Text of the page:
Drug Holidays are periods during which a patient does not take his drug on several subsequent days. Such phases pose a special threat to successful treatment because the drug concentration is systematically allowed to decline to sub-inhibitory levels. In order to make the results of these simulations comparable to our previous results, we adapt the previously established scale of adherence by measuring the fraction of days on which the drugs are not taken. 3.1where dd is the number of days during which the drugs are taken, and dt is the total number of days on the treatment regardless of whether the drugs are taken or not. This ensures that we can compare scenarios with the same number of days off the treatment. Only the distribution of these days will differ. We tested drug holidays with preset lengths between 1 and 5 days. The onset of a drug holiday was chosen stochastically. Drug holidays are allowed to overlap; therefore, the potential length of a single drug holiday may be much longer than the preset duration, i.e. before a drug holiday ends, another drug holiday may have already started which prolongs the original drug holiday by a certain number of non-adherent days.
We ran two sets of simulations: in the first set, the effect of drug holidays was assessed involving the standard drug regimen. In the second set, we replaced one drug with the standard half-life of 12 h with another that had a half-life of 24 h.
The results in figure 3a indicate a strong impact of the length of the drug holidays on the probability of treatment failure and resistance emergence. Therefore, not only the total number but also the temporal distribution of days off the regimen plays a key role in preventing treatment failure and drug resistance. Specifically, drug holidays longer than 4 days show a very low risk of promoting resistance because intermediate drug concentrations occur too rarely. Either the drugs are being taken and the viraemia gets suppressed or the treatment interruptions are so long that the drug concentrations drop to a level where there is not enough selective pressure to favour the resistant mutant over the wild-type.
Replacing one of the involved drugs with a drug with a long-half-life changes the picture (figure 3b). For drug holidays up to 3 days, the risk of treatment failure due to the emergence of a fully resistant strain or insufficient viral suppression decreases marginally, similar to the effect in figure 2b. However, combining a long-half-life drug with two short-half-life drugs may be detrimental (compared with three short-half-life drugs) because it can select the fully resistant mutant at prolonged drug holidays. Also, the risk of insufficient viral suppression at less than perfect adherence increases steadily for drug holidays of 4 or 5 days. This demonstrates that drug regimens involving drugs with longer half-lives are not in every case the more successful treatment options. Longer half-lives increase the time during which the drug concentration remains in the mutation selection window while the patient is on a drug holiday. Concentrations of drugs with a shorter half-life decrease more rapidly, and quickly leave the range in which the wild-type is inferior to the resistant strain.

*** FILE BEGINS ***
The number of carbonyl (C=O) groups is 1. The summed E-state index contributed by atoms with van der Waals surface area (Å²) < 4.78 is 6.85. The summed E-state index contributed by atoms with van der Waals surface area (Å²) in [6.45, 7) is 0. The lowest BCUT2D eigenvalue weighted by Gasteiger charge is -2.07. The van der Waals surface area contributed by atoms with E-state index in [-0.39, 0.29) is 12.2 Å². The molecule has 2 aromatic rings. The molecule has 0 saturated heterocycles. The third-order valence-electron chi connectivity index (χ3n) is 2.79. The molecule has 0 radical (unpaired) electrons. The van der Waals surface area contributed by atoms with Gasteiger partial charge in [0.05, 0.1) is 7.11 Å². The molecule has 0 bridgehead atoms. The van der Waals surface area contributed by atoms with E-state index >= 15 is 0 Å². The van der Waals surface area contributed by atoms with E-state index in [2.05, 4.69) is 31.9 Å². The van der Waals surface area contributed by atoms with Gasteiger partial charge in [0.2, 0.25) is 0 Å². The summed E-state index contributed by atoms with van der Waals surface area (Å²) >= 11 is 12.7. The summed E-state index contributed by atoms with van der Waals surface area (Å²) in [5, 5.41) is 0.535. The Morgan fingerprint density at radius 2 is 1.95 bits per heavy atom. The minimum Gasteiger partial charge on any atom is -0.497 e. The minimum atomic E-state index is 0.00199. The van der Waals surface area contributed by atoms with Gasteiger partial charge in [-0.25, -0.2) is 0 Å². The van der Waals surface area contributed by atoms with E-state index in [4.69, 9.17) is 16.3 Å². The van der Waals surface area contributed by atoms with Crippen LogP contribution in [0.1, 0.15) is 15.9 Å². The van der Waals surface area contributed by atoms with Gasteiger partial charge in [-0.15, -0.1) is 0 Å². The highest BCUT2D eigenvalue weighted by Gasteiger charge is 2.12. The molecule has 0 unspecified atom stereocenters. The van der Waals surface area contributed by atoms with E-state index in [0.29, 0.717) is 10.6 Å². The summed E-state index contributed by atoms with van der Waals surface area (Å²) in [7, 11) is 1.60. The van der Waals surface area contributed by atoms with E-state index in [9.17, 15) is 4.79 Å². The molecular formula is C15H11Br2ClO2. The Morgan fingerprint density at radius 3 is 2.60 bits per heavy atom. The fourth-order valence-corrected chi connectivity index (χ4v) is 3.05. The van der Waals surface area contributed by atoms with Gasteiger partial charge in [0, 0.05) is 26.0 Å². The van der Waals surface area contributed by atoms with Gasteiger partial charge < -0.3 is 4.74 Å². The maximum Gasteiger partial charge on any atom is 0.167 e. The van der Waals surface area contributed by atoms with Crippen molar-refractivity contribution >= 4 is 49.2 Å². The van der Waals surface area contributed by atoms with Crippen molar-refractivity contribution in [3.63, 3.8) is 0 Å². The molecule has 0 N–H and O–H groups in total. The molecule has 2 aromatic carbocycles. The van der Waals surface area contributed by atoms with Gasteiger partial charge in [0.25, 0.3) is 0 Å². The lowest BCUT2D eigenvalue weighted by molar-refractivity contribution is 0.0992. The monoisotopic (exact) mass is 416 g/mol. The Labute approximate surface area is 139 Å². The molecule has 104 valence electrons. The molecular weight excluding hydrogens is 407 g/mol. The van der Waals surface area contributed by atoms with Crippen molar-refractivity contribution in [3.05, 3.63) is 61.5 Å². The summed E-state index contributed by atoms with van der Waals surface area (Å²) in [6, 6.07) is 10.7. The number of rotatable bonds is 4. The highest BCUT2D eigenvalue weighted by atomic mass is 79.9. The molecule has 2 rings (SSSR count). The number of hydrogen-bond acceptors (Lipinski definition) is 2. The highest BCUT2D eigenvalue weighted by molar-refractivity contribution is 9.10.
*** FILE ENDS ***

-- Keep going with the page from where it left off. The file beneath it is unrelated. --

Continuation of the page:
Additional simulations, figures and results have been performed to allow a more detailed insight into single patient infections, and can be found in §§A.2 and A.3.
In this article, we compared the relative impact of different parameters on therapy failure and drug resistance under various levels of adherence. In general, most of our results suggest that treatment failure due to insufficient suppression or the emergence of a resistant mutant is a considerable risk because it seems to arise even at slightly less than perfect adherence levels. But it should be noted that our model parameters, especially those regarding the drug properties, favour a negative treatment outcome. In particular, many drugs have higher genetic barriers and therefore the virus requires multiple mutations to become significantly resistant. Furthermore, there is uncertainty concerning the actual costs of resistance mutations, detection intervals between viral assessments and the values of f1 and f2. In order to capture the consequences of this uncertainties, we repeated our simulations with modified ranges of these parameters and show the results in §A.2. For these reasons, our model results should not be considered as quantitative predictions of the risk of treatment failure and resistance evolution but rather as a qualitative assessment of the main factors that determine treatment outcome.